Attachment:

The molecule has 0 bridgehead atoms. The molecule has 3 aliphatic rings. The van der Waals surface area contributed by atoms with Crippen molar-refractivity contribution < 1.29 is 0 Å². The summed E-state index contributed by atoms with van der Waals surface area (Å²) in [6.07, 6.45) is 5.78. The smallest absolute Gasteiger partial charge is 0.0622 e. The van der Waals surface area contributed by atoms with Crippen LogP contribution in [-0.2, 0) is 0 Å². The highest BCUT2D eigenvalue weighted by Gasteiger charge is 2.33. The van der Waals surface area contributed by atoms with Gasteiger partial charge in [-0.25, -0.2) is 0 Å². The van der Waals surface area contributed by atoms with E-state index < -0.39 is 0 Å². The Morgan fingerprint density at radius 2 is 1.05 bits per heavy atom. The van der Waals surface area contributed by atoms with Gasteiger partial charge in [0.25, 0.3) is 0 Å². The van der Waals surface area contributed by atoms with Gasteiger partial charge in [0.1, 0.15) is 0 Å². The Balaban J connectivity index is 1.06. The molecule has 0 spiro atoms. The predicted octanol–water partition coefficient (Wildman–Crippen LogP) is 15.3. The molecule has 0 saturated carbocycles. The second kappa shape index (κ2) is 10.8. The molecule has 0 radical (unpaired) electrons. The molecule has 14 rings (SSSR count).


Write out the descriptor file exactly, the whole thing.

The molecule has 0 bridgehead atoms. The molecule has 3 aliphatic rings. The van der Waals surface area contributed by atoms with Crippen molar-refractivity contribution < 1.29 is 0 Å². The summed E-state index contributed by atoms with van der Waals surface area (Å²) in [6.07, 6.45) is 5.78. The smallest absolute Gasteiger partial charge is 0.0622 e. The van der Waals surface area contributed by atoms with Crippen LogP contribution in [-0.2, 0) is 0 Å². The highest BCUT2D eigenvalue weighted by Gasteiger charge is 2.33. The van der Waals surface area contributed by atoms with Gasteiger partial charge in [-0.25, -0.2) is 0 Å². The van der Waals surface area contributed by atoms with E-state index < -0.39 is 0 Å². The Morgan fingerprint density at radius 2 is 1.05 bits per heavy atom. The van der Waals surface area contributed by atoms with Gasteiger partial charge in [0.25, 0.3) is 0 Å². The van der Waals surface area contributed by atoms with Gasteiger partial charge in [0.1, 0.15) is 0 Å². The Balaban J connectivity index is 1.06. The molecule has 0 spiro atoms. The predicted octanol–water partition coefficient (Wildman–Crippen LogP) is 15.3. The molecule has 0 saturated carbocycles. The second kappa shape index (κ2) is 10.8. The molecule has 0 radical (unpaired) electrons. The molecule has 14 rings (SSSR count).